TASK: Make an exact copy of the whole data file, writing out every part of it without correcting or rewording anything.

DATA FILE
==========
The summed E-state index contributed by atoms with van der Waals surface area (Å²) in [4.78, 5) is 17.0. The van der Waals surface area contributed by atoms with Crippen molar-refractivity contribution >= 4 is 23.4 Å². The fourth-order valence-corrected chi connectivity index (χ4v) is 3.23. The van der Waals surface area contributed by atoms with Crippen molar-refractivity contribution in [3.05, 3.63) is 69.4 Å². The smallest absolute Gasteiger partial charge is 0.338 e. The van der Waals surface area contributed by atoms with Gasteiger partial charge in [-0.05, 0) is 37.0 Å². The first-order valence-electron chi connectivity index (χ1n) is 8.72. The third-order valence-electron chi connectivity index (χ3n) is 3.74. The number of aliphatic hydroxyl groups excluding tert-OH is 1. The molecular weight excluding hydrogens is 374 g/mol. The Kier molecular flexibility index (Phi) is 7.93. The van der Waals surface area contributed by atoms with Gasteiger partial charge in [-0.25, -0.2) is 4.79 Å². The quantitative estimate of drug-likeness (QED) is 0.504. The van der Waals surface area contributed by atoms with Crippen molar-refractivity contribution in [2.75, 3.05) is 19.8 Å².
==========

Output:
The summed E-state index contributed by atoms with van der Waals surface area (Å²) in [4.78, 5) is 17.0. The van der Waals surface area contributed by atoms with Crippen molar-refractivity contribution >= 4 is 23.4 Å². The fourth-order valence-corrected chi connectivity index (χ4v) is 3.23. The van der Waals surface area contributed by atoms with Crippen molar-refractivity contribution in [3.05, 3.63) is 69.4 Å². The smallest absolute Gasteiger partial charge is 0.338 e. The van der Waals surface area contributed by atoms with Gasteiger partial charge in [-0.05, 0) is 37.0 Å². The first-order valence-electron chi connectivity index (χ1n) is 8.72. The third-order valence-electron chi connectivity index (χ3n) is 3.74. The number of aliphatic hydroxyl groups excluding tert-OH is 1. The molecular weight excluding hydrogens is 374 g/mol. The Kier molecular flexibility index (Phi) is 7.93. The van der Waals surface area contributed by atoms with Gasteiger partial charge in [-0.25, -0.2) is 4.79 Å². The quantitative estimate of drug-likeness (QED) is 0.504. The van der Waals surface area contributed by atoms with Crippen molar-refractivity contribution in [2.75, 3.05) is 19.8 Å².